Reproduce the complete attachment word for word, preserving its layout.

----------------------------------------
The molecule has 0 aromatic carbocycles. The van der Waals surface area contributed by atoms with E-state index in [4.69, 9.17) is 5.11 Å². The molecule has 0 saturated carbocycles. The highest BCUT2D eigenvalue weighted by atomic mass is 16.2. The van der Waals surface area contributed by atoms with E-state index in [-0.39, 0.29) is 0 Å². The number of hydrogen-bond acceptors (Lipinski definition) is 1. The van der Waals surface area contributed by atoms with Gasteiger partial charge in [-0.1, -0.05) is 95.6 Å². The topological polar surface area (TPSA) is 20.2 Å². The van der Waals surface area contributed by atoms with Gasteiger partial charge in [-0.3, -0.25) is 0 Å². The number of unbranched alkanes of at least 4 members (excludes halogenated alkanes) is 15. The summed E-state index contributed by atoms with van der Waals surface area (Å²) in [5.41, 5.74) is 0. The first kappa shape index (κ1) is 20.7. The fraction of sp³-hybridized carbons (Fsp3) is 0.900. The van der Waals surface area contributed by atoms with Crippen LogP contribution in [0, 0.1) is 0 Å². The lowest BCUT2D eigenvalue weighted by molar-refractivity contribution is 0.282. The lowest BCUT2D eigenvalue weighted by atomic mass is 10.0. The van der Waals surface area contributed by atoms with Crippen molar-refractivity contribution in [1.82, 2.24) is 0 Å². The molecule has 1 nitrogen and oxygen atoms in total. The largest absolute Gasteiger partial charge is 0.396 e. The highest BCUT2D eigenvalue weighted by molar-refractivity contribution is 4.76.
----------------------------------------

The molecule has 0 aromatic carbocycles. The van der Waals surface area contributed by atoms with E-state index in [4.69, 9.17) is 5.11 Å². The molecule has 0 saturated carbocycles. The highest BCUT2D eigenvalue weighted by atomic mass is 16.2. The van der Waals surface area contributed by atoms with E-state index in [-0.39, 0.29) is 0 Å². The number of hydrogen-bond acceptors (Lipinski definition) is 1. The van der Waals surface area contributed by atoms with Gasteiger partial charge in [-0.1, -0.05) is 95.6 Å². The topological polar surface area (TPSA) is 20.2 Å². The van der Waals surface area contributed by atoms with Gasteiger partial charge in [-0.3, -0.25) is 0 Å². The number of unbranched alkanes of at least 4 members (excludes halogenated alkanes) is 15. The summed E-state index contributed by atoms with van der Waals surface area (Å²) in [5.41, 5.74) is 0. The first kappa shape index (κ1) is 20.7. The fraction of sp³-hybridized carbons (Fsp3) is 0.900. The van der Waals surface area contributed by atoms with Crippen LogP contribution in [0, 0.1) is 0 Å². The lowest BCUT2D eigenvalue weighted by molar-refractivity contribution is 0.282. The lowest BCUT2D eigenvalue weighted by atomic mass is 10.0. The van der Waals surface area contributed by atoms with Crippen molar-refractivity contribution in [1.82, 2.24) is 0 Å². The molecule has 1 nitrogen and oxygen atoms in total. The largest absolute Gasteiger partial charge is 0.396 e. The highest BCUT2D eigenvalue weighted by molar-refractivity contribution is 4.76.